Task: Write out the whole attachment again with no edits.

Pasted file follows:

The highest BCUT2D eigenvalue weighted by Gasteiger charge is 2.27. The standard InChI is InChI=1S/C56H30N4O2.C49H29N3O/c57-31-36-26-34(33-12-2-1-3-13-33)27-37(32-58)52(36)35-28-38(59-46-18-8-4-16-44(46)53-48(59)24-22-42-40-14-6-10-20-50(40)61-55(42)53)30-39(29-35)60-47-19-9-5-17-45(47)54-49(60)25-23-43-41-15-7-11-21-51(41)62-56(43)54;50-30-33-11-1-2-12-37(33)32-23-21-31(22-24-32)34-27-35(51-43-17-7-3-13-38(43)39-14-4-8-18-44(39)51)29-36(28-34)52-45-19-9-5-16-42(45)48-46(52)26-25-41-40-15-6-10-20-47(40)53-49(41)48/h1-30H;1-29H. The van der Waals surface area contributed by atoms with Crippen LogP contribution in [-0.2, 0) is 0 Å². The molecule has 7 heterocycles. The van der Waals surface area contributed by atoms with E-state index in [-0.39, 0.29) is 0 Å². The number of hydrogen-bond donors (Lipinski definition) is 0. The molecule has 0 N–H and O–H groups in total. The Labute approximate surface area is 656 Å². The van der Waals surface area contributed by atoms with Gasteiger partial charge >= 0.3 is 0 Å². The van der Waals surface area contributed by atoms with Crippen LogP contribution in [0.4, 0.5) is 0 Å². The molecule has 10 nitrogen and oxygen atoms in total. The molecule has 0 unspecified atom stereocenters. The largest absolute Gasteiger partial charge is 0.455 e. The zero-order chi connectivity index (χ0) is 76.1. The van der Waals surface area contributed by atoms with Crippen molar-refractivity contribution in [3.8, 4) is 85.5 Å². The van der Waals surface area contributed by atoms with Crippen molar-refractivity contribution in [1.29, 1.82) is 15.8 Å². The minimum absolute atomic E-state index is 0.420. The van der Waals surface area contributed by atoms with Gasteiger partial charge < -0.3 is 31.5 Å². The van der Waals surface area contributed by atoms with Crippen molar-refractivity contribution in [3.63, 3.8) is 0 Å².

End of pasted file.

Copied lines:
The highest BCUT2D eigenvalue weighted by Gasteiger charge is 2.27. The standard InChI is InChI=1S/C56H30N4O2.C49H29N3O/c57-31-36-26-34(33-12-2-1-3-13-33)27-37(32-58)52(36)35-28-38(59-46-18-8-4-16-44(46)53-48(59)24-22-42-40-14-6-10-20-50(40)61-55(42)53)30-39(29-35)60-47-19-9-5-17-45(47)54-49(60)25-23-43-41-15-7-11-21-51(41)62-56(43)54;50-30-33-11-1-2-12-37(33)32-23-21-31(22-24-32)34-27-35(51-43-17-7-3-13-38(43)39-14-4-8-18-44(39)51)29-36(28-34)52-45-19-9-5-16-42(45)48-46(52)26-25-41-40-15-6-10-20-47(40)53-49(41)48/h1-30H;1-29H. The van der Waals surface area contributed by atoms with Crippen LogP contribution in [-0.2, 0) is 0 Å². The molecule has 7 heterocycles. The van der Waals surface area contributed by atoms with E-state index in [-0.39, 0.29) is 0 Å². The number of hydrogen-bond donors (Lipinski definition) is 0. The molecule has 0 N–H and O–H groups in total. The Labute approximate surface area is 656 Å². The van der Waals surface area contributed by atoms with Gasteiger partial charge >= 0.3 is 0 Å². The van der Waals surface area contributed by atoms with Crippen LogP contribution in [0.4, 0.5) is 0 Å². The molecule has 10 nitrogen and oxygen atoms in total. The molecule has 0 unspecified atom stereocenters. The largest absolute Gasteiger partial charge is 0.455 e. The zero-order chi connectivity index (χ0) is 76.1. The van der Waals surface area contributed by atoms with Crippen molar-refractivity contribution in [3.8, 4) is 85.5 Å². The van der Waals surface area contributed by atoms with Crippen molar-refractivity contribution in [1.29, 1.82) is 15.8 Å². The minimum absolute atomic E-state index is 0.420. The van der Waals surface area contributed by atoms with Gasteiger partial charge < -0.3 is 31.5 Å². The van der Waals surface area contributed by atoms with Crippen molar-refractivity contribution in [3.63, 3.8) is 0 Å².